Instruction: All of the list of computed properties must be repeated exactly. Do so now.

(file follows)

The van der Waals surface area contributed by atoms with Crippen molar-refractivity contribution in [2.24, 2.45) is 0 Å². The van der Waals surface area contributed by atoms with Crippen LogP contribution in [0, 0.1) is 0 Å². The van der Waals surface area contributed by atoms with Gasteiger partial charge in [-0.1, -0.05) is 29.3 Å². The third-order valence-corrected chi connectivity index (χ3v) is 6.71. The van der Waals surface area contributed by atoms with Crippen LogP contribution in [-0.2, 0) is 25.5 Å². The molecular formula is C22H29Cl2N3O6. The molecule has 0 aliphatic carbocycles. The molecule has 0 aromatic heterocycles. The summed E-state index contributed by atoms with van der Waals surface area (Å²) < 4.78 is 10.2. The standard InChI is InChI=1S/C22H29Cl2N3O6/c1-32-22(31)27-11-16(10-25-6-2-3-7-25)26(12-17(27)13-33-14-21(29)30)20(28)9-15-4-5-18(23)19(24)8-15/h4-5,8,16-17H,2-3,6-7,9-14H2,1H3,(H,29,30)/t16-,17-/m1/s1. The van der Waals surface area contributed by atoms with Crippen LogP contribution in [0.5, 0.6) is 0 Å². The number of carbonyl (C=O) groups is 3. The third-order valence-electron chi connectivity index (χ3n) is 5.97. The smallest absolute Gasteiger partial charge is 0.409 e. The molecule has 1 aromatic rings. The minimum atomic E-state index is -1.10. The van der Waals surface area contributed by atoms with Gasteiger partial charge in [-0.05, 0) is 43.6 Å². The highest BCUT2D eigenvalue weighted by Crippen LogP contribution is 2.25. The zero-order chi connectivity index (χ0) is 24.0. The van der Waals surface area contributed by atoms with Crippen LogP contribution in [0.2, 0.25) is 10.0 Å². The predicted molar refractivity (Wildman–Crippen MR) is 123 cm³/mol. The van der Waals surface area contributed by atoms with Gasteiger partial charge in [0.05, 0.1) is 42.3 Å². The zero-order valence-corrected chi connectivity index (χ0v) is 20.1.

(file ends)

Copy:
The van der Waals surface area contributed by atoms with Crippen molar-refractivity contribution in [2.24, 2.45) is 0 Å². The van der Waals surface area contributed by atoms with Crippen LogP contribution in [0, 0.1) is 0 Å². The van der Waals surface area contributed by atoms with Gasteiger partial charge in [-0.1, -0.05) is 29.3 Å². The third-order valence-corrected chi connectivity index (χ3v) is 6.71. The van der Waals surface area contributed by atoms with Crippen LogP contribution in [-0.2, 0) is 25.5 Å². The molecular formula is C22H29Cl2N3O6. The molecule has 0 aliphatic carbocycles. The molecule has 0 aromatic heterocycles. The summed E-state index contributed by atoms with van der Waals surface area (Å²) < 4.78 is 10.2. The standard InChI is InChI=1S/C22H29Cl2N3O6/c1-32-22(31)27-11-16(10-25-6-2-3-7-25)26(12-17(27)13-33-14-21(29)30)20(28)9-15-4-5-18(23)19(24)8-15/h4-5,8,16-17H,2-3,6-7,9-14H2,1H3,(H,29,30)/t16-,17-/m1/s1. The van der Waals surface area contributed by atoms with Crippen LogP contribution in [0.5, 0.6) is 0 Å². The number of carbonyl (C=O) groups is 3. The third-order valence-electron chi connectivity index (χ3n) is 5.97. The smallest absolute Gasteiger partial charge is 0.409 e. The molecule has 1 aromatic rings. The minimum atomic E-state index is -1.10. The van der Waals surface area contributed by atoms with Gasteiger partial charge in [-0.05, 0) is 43.6 Å². The highest BCUT2D eigenvalue weighted by Crippen LogP contribution is 2.25. The zero-order chi connectivity index (χ0) is 24.0. The van der Waals surface area contributed by atoms with Crippen LogP contribution in [0.2, 0.25) is 10.0 Å². The predicted molar refractivity (Wildman–Crippen MR) is 123 cm³/mol. The van der Waals surface area contributed by atoms with Gasteiger partial charge in [0.05, 0.1) is 42.3 Å². The zero-order valence-corrected chi connectivity index (χ0v) is 20.1.